Tonometer IOP versus Manometer Pressure Comparing Control Eyes with Two Groups of Glaucomatous Eyes by Multivariate Linear Regression
Table 2.
 
Tonometer IOP versus Manometer Pressure Comparing Control Eyes with Two Groups of Glaucomatous Eyes by Multivariate Linear Regression
Independent Variables P
Intercept on y-axis 0.28
Manometer level of IOP <0.0001
Bead-induced glaucoma 0.20
DBA/2J glaucoma 0.60
In another analysis, we compared only the control and bead-induced glaucoma eyes (without the DBA/2J spontaneous group) with a nearly identical result. A further analysis found no effect of duration of induced glaucoma (from 3 to 6 weeks) on the correlation between tonometric IOP and manometric IOP (P = 0.52, multivariate linear regression). There was no statistically significant difference in the intercept between bead-injected and control eyes, nor between eyes with spontaneous DBA/2J glaucoma and control eyes, with the average intercept at 1.29 mm Hg. 
The linear regression relationship of TonoLab to manometric IOP in DBA/2J eyes with spontaneous glaucoma alone is shown in Figure 2
Figure 2.
 
Linear regression of DBA/2J eyes with spontaneous glaucoma shows a high level of correlation between manometric IOP and TonoLab (TioLat, Helsinki, Finland) readings at each setting. Solid black line: Perfect agreement between the TonoLab and manometric-set IOP. Error bars, 95% CI for each data point.
Figure 2.
 
Linear regression of DBA/2J eyes with spontaneous glaucoma shows a high level of correlation between manometric IOP and TonoLab (TioLat, Helsinki, Finland) readings at each setting. Solid black line: Perfect agreement between the TonoLab and manometric-set IOP. Error bars, 95% CI for each data point.
Eye size significantly affected the relationship between TonoLab and manometer pressure as shown by multivariate linear regression, although the tonometric accuracy remained significant when eye size was an independent variable. In this multivariate linear regression analysis, tonometric IOP was the dependent variable, and there were two independent variables: manometrically set IOP and axial length (both were significantly related to tonometric IOP at P < 0.0001). The effect of eye size on the tonometer–manometer correlation was independent of the presence of glaucoma; that is, it was seen in control eyes as well. Both longer eyes and wider eyes, as measured postmortem at 15 mm Hg, had significantly, but only slightly higher tonometric IOP at any set manometric pressure (P < 0.0001). 
The difference in lengths between eyes with induced glaucoma and their fellow control eyes is shown in Table 3. Although these bead-injected eyes had been observed for 3 to 6 weeks, their elongation was close to that in eyes from a prior study with this model in which eyes were monitored for up to 12 weeks. 18 The length of older DBA/2J eyes with spontaneous glaucoma was significantly greater than that of control, young DBA/2J eyes (Table 3). The control, older C57BL/6 mice had significantly longer eyes than those of the control, younger mice of the same strain (P = 0.01, t-test). Younger C57BL/6 eyes showed no significant difference in control eye axial length from younger DBA/2J or younger CD1 control eyes (P = 0.10, P = 0.06, respectively).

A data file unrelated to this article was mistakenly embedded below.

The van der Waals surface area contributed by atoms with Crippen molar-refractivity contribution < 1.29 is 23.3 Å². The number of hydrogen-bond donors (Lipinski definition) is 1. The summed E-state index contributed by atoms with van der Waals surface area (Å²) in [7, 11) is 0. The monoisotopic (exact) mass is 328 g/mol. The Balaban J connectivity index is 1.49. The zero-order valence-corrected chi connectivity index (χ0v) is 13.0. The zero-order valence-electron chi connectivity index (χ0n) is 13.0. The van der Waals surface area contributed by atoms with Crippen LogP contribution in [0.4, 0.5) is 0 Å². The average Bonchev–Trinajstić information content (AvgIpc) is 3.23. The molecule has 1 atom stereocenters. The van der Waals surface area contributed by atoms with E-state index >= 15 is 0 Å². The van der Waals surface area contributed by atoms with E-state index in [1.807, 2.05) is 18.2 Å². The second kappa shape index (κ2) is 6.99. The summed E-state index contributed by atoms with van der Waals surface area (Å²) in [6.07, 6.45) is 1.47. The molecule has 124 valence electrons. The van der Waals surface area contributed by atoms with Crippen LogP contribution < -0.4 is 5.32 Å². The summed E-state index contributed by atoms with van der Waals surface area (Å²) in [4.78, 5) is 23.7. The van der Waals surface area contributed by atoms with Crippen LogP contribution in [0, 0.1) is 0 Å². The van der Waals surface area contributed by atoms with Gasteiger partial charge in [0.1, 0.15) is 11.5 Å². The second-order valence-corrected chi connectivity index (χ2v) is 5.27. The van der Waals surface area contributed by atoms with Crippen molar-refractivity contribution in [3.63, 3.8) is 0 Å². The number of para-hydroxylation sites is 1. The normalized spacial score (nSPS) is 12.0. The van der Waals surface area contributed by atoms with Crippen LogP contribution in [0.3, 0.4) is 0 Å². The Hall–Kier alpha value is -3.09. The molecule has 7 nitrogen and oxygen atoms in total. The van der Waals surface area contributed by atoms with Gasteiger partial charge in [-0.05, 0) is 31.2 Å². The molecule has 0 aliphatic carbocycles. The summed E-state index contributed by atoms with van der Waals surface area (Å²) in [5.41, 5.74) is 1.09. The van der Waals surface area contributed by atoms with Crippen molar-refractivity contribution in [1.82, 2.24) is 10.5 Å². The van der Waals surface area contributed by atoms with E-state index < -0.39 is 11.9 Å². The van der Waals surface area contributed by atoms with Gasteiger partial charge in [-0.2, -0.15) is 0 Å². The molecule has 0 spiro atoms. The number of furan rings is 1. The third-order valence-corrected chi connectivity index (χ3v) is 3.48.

Table 3.
 
Axial Length Increase in Eyes with Bead-Induced or Spontaneous Glaucoma
Table 3.
 
Axial Length Increase in Eyes with Bead-Induced or Spontaneous Glaucoma
Treatment Group n Control Bead-Induced % Increase P *
C57BL/6 younger 8 3.24 ± 0.25 3.74 ± 0.28 16 0.002
C57BL/6 older 8 3.55 ± 0.19 3.82 ± 0.23 8 0.02
DBA/2J younger 8 3.45 ± 0.22 3.70 ± 0.15 8 0.02
CD1 younger 8 3.46 ± 0.15 3.67 ± 0.34 6 0.13
DBA/2J older, glaucoma 5 3.89 ± 0.15 13† 0.0004
We next evaluated whether the level of manometrically set IOP was related to the degree to which the TonoLab slightly overestimates IOP. Because we used a protocol in which IOP was set initially at 10 mm Hg and increased in 10-mm Hg increments, this variable captured not only potential influence of IOP height, but also any influence of the order of measurement during the experiment. This variable was not significantly related to the TonoLab–manometer difference in linear regression models that included length or width of the eye, age, and strain (P = 0.42 for control eyes, 0.96 for induced-glaucoma eyes). Since eye width and length were slightly but significantly related to the small TonoLab overestimation of set IOP, we divided all eyes in the study (control and glaucoma) into those higher and lower than the median width value of 3.37 mm. The slope for the difference between tonometer and manometer IOP (y-axis) versus level of manometer IOP (x-axis) was different in the larger eyes than in the smaller eyes (P = 0.04; Table 4, Fig. 3). Thus, larger eyes had higher tonometric IOPs at higher manometric IOPs than did smaller eyes, although the mean disparity from set IOP as a percentage of actual IOP, even in the most extreme category (larger eyes at highest IOP), was only 10% (<5 mm Hg too high at a set IOP of 50 mm Hg). 
Table 4.
 
Tonometer–Manometer Difference Compared with Manometer IOP Level by Multivariate Linear Regression
Table 4.
 
Tonometer–Manometer Difference Compared with Manometer IOP Level by Multivariate Linear Regression
Independent Variables P
Intercept 0.03
Manometer level of IOP 0.14
Intercept difference: larger vs. smaller 0.56
Slope difference: larger vs. smaller 0.04
Figure 3.
 
A Bland-Altman plot to examine whether the difference between tonometric and manometric IOP (y-axis) is related to the manometric IOP level (x-axis), with a comparison of eyes divided into two groups by the median eye width of 3.37 mm. Eyes smaller than 3.37 mm (blue line, circles) had an overestimation of manometric IOP by tonometry that decreased with increasing IOP, whereas the larger eyes (>3.37 mm) had a modest increase in the tonometric overestimation at higher set IOP (P = 0.04). Even at the greatest disparity, the larger eye group was within 10% of set IOP.
Figure 3.